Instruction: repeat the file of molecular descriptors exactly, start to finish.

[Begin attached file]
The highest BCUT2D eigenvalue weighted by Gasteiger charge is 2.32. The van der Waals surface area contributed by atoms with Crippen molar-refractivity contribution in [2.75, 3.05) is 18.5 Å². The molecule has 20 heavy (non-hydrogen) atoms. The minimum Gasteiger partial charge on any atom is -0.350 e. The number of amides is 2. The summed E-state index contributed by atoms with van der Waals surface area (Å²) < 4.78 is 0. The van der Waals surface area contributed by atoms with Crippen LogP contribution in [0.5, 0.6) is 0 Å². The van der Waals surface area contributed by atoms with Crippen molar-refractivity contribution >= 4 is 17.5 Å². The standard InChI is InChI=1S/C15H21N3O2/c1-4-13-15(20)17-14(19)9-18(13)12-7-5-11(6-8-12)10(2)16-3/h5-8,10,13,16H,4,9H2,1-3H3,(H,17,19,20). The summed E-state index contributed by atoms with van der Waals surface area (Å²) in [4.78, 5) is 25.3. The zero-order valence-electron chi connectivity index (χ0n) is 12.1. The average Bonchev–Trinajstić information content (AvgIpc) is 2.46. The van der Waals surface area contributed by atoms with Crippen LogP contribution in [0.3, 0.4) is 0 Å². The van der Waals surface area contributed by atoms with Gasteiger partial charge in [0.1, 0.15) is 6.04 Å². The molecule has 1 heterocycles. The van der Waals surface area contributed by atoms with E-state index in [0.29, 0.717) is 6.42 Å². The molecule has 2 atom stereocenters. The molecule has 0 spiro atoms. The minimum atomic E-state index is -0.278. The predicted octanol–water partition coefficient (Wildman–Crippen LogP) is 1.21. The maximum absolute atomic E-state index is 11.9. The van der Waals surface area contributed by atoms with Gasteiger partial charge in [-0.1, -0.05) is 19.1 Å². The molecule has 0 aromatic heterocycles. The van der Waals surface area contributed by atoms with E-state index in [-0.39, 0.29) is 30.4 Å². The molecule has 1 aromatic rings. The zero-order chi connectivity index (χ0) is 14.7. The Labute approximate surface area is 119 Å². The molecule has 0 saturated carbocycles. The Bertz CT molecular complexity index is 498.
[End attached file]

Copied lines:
The highest BCUT2D eigenvalue weighted by Gasteiger charge is 2.32. The van der Waals surface area contributed by atoms with Crippen molar-refractivity contribution in [2.75, 3.05) is 18.5 Å². The molecule has 20 heavy (non-hydrogen) atoms. The minimum Gasteiger partial charge on any atom is -0.350 e. The number of amides is 2. The summed E-state index contributed by atoms with van der Waals surface area (Å²) < 4.78 is 0. The van der Waals surface area contributed by atoms with Crippen LogP contribution in [0.5, 0.6) is 0 Å². The van der Waals surface area contributed by atoms with Crippen molar-refractivity contribution >= 4 is 17.5 Å². The standard InChI is InChI=1S/C15H21N3O2/c1-4-13-15(20)17-14(19)9-18(13)12-7-5-11(6-8-12)10(2)16-3/h5-8,10,13,16H,4,9H2,1-3H3,(H,17,19,20). The summed E-state index contributed by atoms with van der Waals surface area (Å²) in [4.78, 5) is 25.3. The zero-order valence-electron chi connectivity index (χ0n) is 12.1. The average Bonchev–Trinajstić information content (AvgIpc) is 2.46. The van der Waals surface area contributed by atoms with Crippen LogP contribution in [0.3, 0.4) is 0 Å². The van der Waals surface area contributed by atoms with Gasteiger partial charge in [0.1, 0.15) is 6.04 Å². The molecule has 1 heterocycles. The van der Waals surface area contributed by atoms with E-state index in [0.29, 0.717) is 6.42 Å². The molecule has 2 atom stereocenters. The molecule has 0 spiro atoms. The minimum atomic E-state index is -0.278. The predicted octanol–water partition coefficient (Wildman–Crippen LogP) is 1.21. The maximum absolute atomic E-state index is 11.9. The van der Waals surface area contributed by atoms with Gasteiger partial charge in [-0.1, -0.05) is 19.1 Å². The molecule has 0 aromatic heterocycles. The van der Waals surface area contributed by atoms with E-state index in [-0.39, 0.29) is 30.4 Å². The molecule has 1 aromatic rings. The zero-order chi connectivity index (χ0) is 14.7. The Labute approximate surface area is 119 Å². The molecule has 0 saturated carbocycles. The Bertz CT molecular complexity index is 498.